20161206, 21:16  #61 
Just call me Henry
"David"
Sep 2007
Cambridge (GMT/BST)
2×5×587 Posts 
I am not aware of any method that is better than running the CRT on all of these combinations.
However, it might not be necessary. It may be possible to find the smallest b with a given covering set easily once you know a possible k. This can be done using similar methods to what you did in post #49 for k=15. This ignores the fact that there could be a different covering set with a larger period that produces a smaller b. 
20170107, 20:44  #62 
May 2007
Kansas; USA
2880_{16} Posts 
I have now searched k=11 and 12 for all bases <= 1030. Therefore all k=2 thru 12 for all bases <= 1030 have been completed. All k=2 thru 7 have been searched to n=25K for all bases and k=8 thru k=12 have been searched to n=5K for all bases.
Attached are all primes for n<=5K found by my effort, n>5K found by CRUS, and bases remaining for each k. There have been some updates for k=2 thru 10 so all of k=2 thru 12 are included. Below are all exclusions including bases with trivial factors, algebraic factors, and covering sets for k=11 and 12. Exclusions for k<=10 were previously posted. Code:
Riesel k=11: b==(1 mod 2) has a factor of 2 b==(1 mod 5) has a factor of 5 b==(14 mod 15) has a covering set of [3, 5] Riesel k=12: b==(1 mod 11) has a factor of 11 b==(142 mod 143) has a covering set of [11, 13] base 307 has a covering set of [5, 11, 29] base 901 has a covering set of [7, 11, 13, 19] Sierp k=11: b==(1 mod 2) has a factor of 2 b==(1 mod 3) has a factor of 3 b==(14 mod 15) has a covering set of [3, 5] Sierp k=12: b==(1 mod 13) has a factor of 13 b==(142 mod 143) has a covering set of [11, 13] bases 562, 828, and 900 have a covering set of [7, 13, 19] base 563 has a covering set of [5, 7, 13, 19, 29] base 597 has a covering set of [5, 13, 29] bases 296 and 901 have a covering set of [7, 11, 13, 19] base 12 is a GFN with no known prime Admin edit: Moved all attachments to 1st post of this thread. Last fiddled with by gd_barnes on 20200830 at 11:33 Reason: remove attachments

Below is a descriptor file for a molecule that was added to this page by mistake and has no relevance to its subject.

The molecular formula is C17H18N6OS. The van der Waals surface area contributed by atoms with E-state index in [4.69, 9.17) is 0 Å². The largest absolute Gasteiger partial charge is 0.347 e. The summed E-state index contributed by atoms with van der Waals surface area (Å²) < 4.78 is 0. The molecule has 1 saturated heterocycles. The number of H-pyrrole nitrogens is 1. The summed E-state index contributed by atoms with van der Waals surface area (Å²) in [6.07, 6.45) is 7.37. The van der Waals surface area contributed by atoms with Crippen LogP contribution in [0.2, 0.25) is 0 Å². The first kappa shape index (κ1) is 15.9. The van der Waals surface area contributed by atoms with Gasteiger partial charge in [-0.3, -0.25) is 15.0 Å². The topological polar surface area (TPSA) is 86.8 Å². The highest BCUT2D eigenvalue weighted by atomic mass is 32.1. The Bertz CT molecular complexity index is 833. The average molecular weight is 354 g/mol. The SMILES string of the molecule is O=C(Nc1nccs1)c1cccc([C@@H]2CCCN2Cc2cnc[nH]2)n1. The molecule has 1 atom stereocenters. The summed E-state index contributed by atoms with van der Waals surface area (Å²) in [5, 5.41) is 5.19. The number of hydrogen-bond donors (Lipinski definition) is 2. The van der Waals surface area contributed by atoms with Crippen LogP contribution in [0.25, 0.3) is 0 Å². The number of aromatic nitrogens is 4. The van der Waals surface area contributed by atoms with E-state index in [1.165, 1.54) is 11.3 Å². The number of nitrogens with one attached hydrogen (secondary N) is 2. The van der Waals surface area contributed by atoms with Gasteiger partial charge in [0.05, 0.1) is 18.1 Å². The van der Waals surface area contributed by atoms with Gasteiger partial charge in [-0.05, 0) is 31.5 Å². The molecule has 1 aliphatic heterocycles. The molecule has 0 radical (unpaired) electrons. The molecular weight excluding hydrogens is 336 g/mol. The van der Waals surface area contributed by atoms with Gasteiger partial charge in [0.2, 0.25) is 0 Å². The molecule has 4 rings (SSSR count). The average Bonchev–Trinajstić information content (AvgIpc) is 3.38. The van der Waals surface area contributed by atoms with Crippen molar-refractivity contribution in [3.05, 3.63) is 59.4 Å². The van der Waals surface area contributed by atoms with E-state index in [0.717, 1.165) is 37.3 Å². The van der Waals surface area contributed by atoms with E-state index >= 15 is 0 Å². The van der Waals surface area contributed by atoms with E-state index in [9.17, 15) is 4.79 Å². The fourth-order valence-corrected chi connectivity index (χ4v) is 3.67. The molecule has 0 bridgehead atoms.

20170117, 02:15  #63 
Romulan Interpreter
Jun 2011
Thailand
22347_{8} Posts 
Hey Gary, if you are still interested in this, I got a bit hooked with 2*b^n1 for small bases (b<=2048), and found (in your area of interest, b<=1030) that 2*303^401741 is prime.

20170120, 10:14  #64 
May 2007
Kansas; USA
2^{7}·3^{4} Posts 
Great thanks! I keep my files updated with all primes found for these from everyone. I will note that one.

20170120, 16:13  #65 
Nov 2016
2,819 Posts 
Some additional exclusions for k<=12 and b<=2048:
Riesel k=6: all bases b=6*m^2 and m = 2 or 3 mod 5 can be proven composite by partial algebra factors. (this includes bases 24, 54, 294, 384, 864, 1014, 1734, 1944) Riesel k=11: all bases b=11*m^2 and m = 2 or 3 mod 5 can be proven composite by partial algebra factors. (this includes bases 44, 99, 539, 704, 1584, 1859) Last fiddled with by sweety439 on 20170120 at 16:44 
20170120, 21:40  #66  
May 2007
Kansas; USA
2^{7}·3^{4} Posts